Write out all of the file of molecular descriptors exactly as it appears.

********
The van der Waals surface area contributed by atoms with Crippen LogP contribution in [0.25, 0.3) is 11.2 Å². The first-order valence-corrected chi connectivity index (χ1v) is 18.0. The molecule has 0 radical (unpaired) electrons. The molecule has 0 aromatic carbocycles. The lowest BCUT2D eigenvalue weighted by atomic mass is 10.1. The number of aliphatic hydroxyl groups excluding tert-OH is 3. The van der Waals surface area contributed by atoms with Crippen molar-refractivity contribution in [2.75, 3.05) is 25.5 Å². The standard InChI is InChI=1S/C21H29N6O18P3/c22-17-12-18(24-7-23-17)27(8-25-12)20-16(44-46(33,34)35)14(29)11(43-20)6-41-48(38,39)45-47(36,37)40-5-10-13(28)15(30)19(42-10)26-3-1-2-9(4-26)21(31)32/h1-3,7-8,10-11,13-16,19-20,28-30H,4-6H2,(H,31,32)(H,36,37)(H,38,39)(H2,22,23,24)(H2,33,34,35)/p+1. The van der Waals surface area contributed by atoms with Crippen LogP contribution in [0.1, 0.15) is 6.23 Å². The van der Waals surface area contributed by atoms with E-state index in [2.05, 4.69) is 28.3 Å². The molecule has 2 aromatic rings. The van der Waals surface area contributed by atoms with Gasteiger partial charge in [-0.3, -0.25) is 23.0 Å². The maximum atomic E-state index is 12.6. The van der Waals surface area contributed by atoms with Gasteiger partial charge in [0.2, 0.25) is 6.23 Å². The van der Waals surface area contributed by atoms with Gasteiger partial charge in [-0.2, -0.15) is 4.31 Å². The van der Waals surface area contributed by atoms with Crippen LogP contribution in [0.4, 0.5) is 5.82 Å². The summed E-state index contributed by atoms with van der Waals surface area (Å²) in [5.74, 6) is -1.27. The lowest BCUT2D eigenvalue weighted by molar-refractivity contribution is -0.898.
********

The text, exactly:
The van der Waals surface area contributed by atoms with Crippen LogP contribution in [0.25, 0.3) is 11.2 Å². The first-order valence-corrected chi connectivity index (χ1v) is 18.0. The molecule has 0 radical (unpaired) electrons. The molecule has 0 aromatic carbocycles. The lowest BCUT2D eigenvalue weighted by atomic mass is 10.1. The number of aliphatic hydroxyl groups excluding tert-OH is 3. The van der Waals surface area contributed by atoms with Crippen molar-refractivity contribution in [2.75, 3.05) is 25.5 Å². The standard InChI is InChI=1S/C21H29N6O18P3/c22-17-12-18(24-7-23-17)27(8-25-12)20-16(44-46(33,34)35)14(29)11(43-20)6-41-48(38,39)45-47(36,37)40-5-10-13(28)15(30)19(42-10)26-3-1-2-9(4-26)21(31)32/h1-3,7-8,10-11,13-16,19-20,28-30H,4-6H2,(H,31,32)(H,36,37)(H,38,39)(H2,22,23,24)(H2,33,34,35)/p+1. The van der Waals surface area contributed by atoms with Crippen LogP contribution in [0.1, 0.15) is 6.23 Å². The van der Waals surface area contributed by atoms with E-state index in [2.05, 4.69) is 28.3 Å². The molecule has 2 aromatic rings. The van der Waals surface area contributed by atoms with Gasteiger partial charge in [-0.3, -0.25) is 23.0 Å². The maximum atomic E-state index is 12.6. The van der Waals surface area contributed by atoms with Gasteiger partial charge in [0.2, 0.25) is 6.23 Å². The van der Waals surface area contributed by atoms with Gasteiger partial charge in [-0.2, -0.15) is 4.31 Å². The van der Waals surface area contributed by atoms with Crippen LogP contribution in [0.4, 0.5) is 5.82 Å². The summed E-state index contributed by atoms with van der Waals surface area (Å²) in [5.74, 6) is -1.27. The lowest BCUT2D eigenvalue weighted by molar-refractivity contribution is -0.898.